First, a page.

This assertion may make some of you uncomfortable for religious or other reasons. Frankly, I don’t much care. Your temporary discomfort pales in comparison to the very real financial and social issues we face on a regular basis. In fact, I suggest that if you are unable to see me as a fellow human being and as your equal, you are not my “friend” by any definition of the term, and that it is hypocritical of you to pretend otherwise. This is not some minor political issue on which we can agree to disagree.
I love my husband more than anything or anyone in the world, and I will forever remember that cold, rainy night in San Francisco. I’d marry him again without a thought. And unfortunately, I will probably have to do it again. Maybe several more times. It’s OK, though. We have the rest of our lives…
Inspired by a project at work, I’ve been re-reading some of my old journals for the past couple of nights. It’s the first time I’ve really dragged them out in ten or twelve years, and so far I’ve gone through 1980 and 1985. Strangely enough, I like 1980 a little better. Of course, I was a sixteen-year-old idiot in 1980, and I said and did incredibly stupid things (that was the single year of my “drug phase”), but at least it reads as relatively genuine in retrospect.
The 1985 stuff, though, is excruciating. It reads like the ramblings of a boy-crazed teenage girl, but with an alcohol kicker to make it ten times as annoying. What a miserable, self-absorbed little wanker of a barfly I must have seemed to anyone who got near me. It’s really quite painful stuff to read; I go for months and months without writing a single sentence about anything of lasting significance (not that this site is much better lately). And now, I can’t even dredge up the faintest memory of many of those boys and places and events that seemed so incredibly fucking important at the time–although I imagine I remember more of them than many of my peers do, maybe because of the journals.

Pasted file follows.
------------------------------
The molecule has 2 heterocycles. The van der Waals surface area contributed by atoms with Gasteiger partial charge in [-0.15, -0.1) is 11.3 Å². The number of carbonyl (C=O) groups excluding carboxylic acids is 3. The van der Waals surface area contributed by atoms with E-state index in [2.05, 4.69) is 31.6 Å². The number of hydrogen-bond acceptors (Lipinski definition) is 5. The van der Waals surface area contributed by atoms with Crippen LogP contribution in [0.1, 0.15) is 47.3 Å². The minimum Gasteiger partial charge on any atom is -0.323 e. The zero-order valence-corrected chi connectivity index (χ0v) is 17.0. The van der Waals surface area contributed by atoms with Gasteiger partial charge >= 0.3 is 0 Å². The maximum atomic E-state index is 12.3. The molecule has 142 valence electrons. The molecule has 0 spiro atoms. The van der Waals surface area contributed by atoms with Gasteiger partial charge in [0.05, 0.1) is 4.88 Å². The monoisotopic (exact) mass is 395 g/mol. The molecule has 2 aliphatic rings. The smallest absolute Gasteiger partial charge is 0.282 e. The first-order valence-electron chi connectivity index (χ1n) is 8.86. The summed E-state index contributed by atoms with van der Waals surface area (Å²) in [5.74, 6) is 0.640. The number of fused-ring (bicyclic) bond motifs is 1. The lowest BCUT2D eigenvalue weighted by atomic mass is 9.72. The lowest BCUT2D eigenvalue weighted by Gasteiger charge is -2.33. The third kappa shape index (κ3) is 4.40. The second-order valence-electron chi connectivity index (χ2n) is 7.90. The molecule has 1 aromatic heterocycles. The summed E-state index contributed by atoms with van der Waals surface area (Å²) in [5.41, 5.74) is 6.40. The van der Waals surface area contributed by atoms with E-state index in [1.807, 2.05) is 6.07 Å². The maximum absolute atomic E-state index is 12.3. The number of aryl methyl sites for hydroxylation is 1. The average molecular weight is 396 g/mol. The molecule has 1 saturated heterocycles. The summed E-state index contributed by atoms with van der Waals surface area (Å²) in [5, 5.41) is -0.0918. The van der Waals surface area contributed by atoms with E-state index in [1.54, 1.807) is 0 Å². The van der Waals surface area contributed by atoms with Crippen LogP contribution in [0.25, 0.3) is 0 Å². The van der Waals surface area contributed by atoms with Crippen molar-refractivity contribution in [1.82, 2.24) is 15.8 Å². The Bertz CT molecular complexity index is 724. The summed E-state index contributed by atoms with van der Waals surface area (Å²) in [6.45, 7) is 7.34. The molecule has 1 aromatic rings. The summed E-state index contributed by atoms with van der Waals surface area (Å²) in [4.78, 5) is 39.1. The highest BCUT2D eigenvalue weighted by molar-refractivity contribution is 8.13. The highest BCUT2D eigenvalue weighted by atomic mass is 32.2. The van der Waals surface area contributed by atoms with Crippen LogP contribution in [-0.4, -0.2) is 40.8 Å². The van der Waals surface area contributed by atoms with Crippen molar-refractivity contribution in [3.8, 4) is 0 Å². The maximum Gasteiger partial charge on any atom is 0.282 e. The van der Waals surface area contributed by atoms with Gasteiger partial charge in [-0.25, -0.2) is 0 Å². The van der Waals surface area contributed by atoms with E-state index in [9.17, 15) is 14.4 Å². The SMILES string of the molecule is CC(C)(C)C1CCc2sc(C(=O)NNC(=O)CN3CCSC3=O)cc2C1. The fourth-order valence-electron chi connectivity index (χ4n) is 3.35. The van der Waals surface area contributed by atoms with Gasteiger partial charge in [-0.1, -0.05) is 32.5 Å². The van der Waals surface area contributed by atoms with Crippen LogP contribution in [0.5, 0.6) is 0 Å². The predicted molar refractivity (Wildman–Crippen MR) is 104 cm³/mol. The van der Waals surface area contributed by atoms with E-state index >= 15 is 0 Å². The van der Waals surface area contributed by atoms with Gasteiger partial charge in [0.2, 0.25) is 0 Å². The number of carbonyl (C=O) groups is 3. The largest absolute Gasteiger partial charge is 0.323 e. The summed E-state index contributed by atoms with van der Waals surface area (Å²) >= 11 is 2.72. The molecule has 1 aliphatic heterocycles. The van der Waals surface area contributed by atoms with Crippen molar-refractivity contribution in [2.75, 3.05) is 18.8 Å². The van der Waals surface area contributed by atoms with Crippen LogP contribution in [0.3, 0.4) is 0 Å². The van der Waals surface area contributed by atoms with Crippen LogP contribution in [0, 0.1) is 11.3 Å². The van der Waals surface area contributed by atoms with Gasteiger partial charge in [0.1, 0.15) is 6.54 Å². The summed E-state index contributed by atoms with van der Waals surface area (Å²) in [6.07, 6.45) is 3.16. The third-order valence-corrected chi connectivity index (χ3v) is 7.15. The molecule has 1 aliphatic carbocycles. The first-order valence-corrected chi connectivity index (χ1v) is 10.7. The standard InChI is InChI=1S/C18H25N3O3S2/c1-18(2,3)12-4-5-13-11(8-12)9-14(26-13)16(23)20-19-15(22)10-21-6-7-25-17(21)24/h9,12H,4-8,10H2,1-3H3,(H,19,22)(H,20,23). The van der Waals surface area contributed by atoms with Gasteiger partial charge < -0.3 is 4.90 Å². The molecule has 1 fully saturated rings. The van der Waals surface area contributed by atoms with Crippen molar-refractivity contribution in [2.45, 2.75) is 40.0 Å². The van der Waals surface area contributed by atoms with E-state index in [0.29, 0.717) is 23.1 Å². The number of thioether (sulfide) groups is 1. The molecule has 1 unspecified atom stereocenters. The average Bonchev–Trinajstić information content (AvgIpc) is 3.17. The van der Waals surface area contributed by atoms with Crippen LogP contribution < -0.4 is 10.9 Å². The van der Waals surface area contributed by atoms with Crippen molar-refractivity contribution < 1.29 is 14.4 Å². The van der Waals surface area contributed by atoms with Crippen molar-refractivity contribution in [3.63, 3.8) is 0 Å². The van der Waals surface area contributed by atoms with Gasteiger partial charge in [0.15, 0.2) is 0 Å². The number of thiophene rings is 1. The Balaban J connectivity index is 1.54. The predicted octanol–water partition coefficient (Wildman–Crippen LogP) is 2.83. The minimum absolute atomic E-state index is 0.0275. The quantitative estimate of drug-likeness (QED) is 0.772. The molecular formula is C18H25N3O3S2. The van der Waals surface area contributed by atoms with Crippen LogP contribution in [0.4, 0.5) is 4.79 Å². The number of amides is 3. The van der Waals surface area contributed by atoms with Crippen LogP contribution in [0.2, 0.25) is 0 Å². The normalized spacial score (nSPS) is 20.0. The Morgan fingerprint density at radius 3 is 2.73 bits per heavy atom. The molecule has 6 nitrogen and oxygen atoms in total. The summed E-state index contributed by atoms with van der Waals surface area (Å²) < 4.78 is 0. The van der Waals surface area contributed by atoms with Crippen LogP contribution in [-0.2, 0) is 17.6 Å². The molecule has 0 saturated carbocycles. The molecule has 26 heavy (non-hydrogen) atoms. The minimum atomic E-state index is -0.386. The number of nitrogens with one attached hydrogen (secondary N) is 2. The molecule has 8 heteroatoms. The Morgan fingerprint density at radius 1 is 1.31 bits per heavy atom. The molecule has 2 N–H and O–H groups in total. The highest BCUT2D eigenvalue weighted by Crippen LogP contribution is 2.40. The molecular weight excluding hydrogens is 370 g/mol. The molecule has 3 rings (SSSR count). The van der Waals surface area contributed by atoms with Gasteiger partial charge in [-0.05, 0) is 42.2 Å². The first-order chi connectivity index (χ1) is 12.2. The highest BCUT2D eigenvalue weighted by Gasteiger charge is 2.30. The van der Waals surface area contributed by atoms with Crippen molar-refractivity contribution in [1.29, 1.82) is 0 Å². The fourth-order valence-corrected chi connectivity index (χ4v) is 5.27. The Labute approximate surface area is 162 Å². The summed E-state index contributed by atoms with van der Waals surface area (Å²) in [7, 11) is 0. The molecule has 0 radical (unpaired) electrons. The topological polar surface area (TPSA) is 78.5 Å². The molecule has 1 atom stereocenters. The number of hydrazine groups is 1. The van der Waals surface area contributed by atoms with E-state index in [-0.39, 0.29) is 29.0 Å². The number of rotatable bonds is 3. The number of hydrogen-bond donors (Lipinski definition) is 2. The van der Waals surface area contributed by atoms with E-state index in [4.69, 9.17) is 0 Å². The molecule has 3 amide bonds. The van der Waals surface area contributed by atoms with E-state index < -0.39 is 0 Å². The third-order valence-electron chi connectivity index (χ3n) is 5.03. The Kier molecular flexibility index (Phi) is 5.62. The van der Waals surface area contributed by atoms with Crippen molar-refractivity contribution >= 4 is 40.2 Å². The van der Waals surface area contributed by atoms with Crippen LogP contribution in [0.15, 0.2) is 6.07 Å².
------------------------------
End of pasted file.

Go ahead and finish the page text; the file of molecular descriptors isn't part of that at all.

That said, I don’t think my experience was all that unusual among homos. Since many of us don’t get to experience a proper puberty at the appropriate time, much of my generation, at least, had a tendency to make up for lost time as soon as we hit that whole bar-infested social scene: the “fashion” thing, the “can you find out if he likes me?” thing, etc. Maybe it’s a necessary stage for some of us. But it’s annoying as hell to watch (or to read about and remember).
I sometimes think that a lot of my later life, from my misanthropy to my still occasionally raging homophobia was in many ways a big reaction to this period in my life. Either way, I’m more glad than ever that I’m no longer twenty-one.
As much as I dislike sparkling new subdivisions built on cleared land denuded of trees or any other natural vegetation, this then and now set is a reminder that even many of the older, tree-lined neighborhoods we love so much today didn’t always look that way. So maybe there’s hope for those far-flung McMansion districts too, assuming their tight-assed HOAs ever allow anything to be planted. Or maybe not…
Just thinking aloud. If you’d suggested to me five years ago that terms like “search committee” and “tenure track” would loom so large for me right now, I’d have laughed you out of the room. I’m sometimes a little freaked out at the way the past couple of years have played out for me.
Completely unrelated: If this had been introduced by Apple in the past decade or so, would it have been called “iPod” or “iPad”? Think about it; either one is somewhat appropriate. Whatever you call it, I want one.
I am now officially embarrassed to be a resident of Forsyth County. I can manage to blame Virginia Foxx on Yadkinville and Wilkesboro, but it’s hard to deflect this one.